Installing Windows Virtual PC
The software that was previously known as Microsoft Virtual PC has been renamed to Windows Virtual PC and is now an integrated part of the Windows experience. There are no separate standalone application – it’s integrated with the Windows Explorer shell. Windows Virtual PC allows you to not only run the pre-configured Virtual Windows XP, you can create any virtual machine you’d like.
Installation is packaged as an Windows Update installer and is a ~5 MB file (Windows6.1-KB958559-x86.msu) that you can download from the same place as you get Windows 7.
After you’ve installed the Windows Virtual PC (required a reboot on two of my computers), you can install the pre-configured Virtual Windows XP. This is a bigger installation file on 445 MB (VirtualWindowsXP_32_en-us.msi), though all it does is copy the virtual hard drive to your computer and make a copy of the virtual machine definition under your local profile. Downloads are available in multiple languages.
Starting Virtual Windows XP
At the end of the installation, you can choose to Launch Virtual Windows XP. If you do this, Windows Virtual PC will launch and configure your new virtual machine. At the first start, you will have the option to specify a password for the virtual machine.
The first run setup takes a little while to configure…
To get started manually, go to your profile folder (e.g. C:\Users\UserName) and open the folder called Virtual Machines. If everything is installed correctly, you should have a Virtual Windows XP machine ready here. As you can see when you locate the Virtual Machines folder, there is a button embedded directly into the Windows Explorer shell that allows you to create a new virtual machine. The dialog that appears is integrated into the shell and is not a separate application as you might be used to. This makes the whole Windows Virtual PC an very integrated experience, one which even my father is easily able to use.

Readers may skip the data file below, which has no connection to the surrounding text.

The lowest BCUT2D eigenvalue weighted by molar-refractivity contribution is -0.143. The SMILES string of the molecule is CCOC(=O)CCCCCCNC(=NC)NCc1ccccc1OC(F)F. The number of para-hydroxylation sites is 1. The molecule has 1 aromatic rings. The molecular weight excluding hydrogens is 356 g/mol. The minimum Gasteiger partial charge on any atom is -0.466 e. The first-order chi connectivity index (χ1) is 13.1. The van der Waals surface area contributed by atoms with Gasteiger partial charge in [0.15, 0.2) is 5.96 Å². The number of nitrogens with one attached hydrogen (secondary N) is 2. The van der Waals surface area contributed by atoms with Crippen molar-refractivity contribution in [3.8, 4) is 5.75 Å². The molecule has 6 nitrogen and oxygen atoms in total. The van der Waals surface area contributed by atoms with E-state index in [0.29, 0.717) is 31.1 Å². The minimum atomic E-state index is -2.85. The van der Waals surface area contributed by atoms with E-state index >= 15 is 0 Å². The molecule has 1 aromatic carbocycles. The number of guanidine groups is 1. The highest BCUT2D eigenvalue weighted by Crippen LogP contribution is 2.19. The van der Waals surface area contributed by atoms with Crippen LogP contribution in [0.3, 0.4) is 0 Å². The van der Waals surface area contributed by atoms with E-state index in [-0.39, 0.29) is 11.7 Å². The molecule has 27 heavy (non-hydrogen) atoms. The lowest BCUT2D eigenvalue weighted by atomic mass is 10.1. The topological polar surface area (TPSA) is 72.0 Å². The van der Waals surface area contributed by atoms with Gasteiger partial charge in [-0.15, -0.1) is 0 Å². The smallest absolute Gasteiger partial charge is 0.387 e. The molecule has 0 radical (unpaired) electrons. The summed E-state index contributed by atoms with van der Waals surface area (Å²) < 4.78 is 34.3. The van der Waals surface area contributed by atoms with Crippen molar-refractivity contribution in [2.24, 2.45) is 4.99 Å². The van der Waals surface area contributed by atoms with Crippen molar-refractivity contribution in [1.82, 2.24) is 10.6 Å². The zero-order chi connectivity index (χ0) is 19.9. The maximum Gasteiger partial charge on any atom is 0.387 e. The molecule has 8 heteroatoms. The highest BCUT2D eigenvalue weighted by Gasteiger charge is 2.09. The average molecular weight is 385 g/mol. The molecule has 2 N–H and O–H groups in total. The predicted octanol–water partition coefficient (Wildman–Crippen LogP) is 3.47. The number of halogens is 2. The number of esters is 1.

After the initial configuration, you will be presented with a window that contains your Virtual Windows XP. You can resize the window to have the desktop resize and you can go into full screen mode, which will make your computer appear to be running Windows XP. There seems to be better USB support than previously, which was greatly missed in the old Microsoft Virtual PC.
You can now launch and use the older Internet Explorer 6.0 or you can install any third party software that no longer compatible with Windows 7.
With the default settings, you will get an application shortcut on your local Windows 7 instance when you install applications in the Virtual Windows XP. These applications can then be launched from the Windows 7 start menu and when they start, they will automatically launch the virtualized Windows XP in the background and you will be able to work with the application directly on the Windows 7 desktop.
Here is a screenshot that shows how I’ve launched WinRAR from my local start menu and it’s opened up the WinRAR application with the Windows XP style application window.
Unfortunately you cannot run both the virtual desktop and virtual applications at the same time.
Extra: Biometric Fingerprint Sensor
Since Windows 7 now has better support for biometric sensory input and it automatically found the driver for my Tablet PC, I decided to write this extra little section on how to configure and use fingerprint reader on Windows 7.
Open the Devices and Printers link in the Start menu. This should display your Fingerprint Sensor if you have one and it’s installed properly. Right-click and choose Biometric. Now you can start to enroll your sensor with your Windows account. The following screenshots is from my machine which has a AuthenTec sensor, this will probably look a bit different depending on your make and model.
Get Windows 7 today!
If you have not tried Windows 7 yet, you should seriously consider to download and install. While it’s still not complete yet, it’s very stable and the performance is great. It works great on older computers with less memory and even better if you have lots of RAM. Make sure you take backup of all your important files before you format your hard drive with a new copy of Windows. Enjoy!
Update: You can now download Windows Virtual PC and the Windows XP Mode (Virtual Windows XP) beta: http://www.microsoft.com/windows/virtual-pc/download.aspx
The “Windows 7” logo is taken from the eHomeUpgrade site, used without permissions.
Windows 7 for Developers
This is the first of many posts I’m writing about Windows 7 for developers, some of these posts will be featured in my technical presentations that I do at events such as the Norwegian .NET User Group and MSDN Live.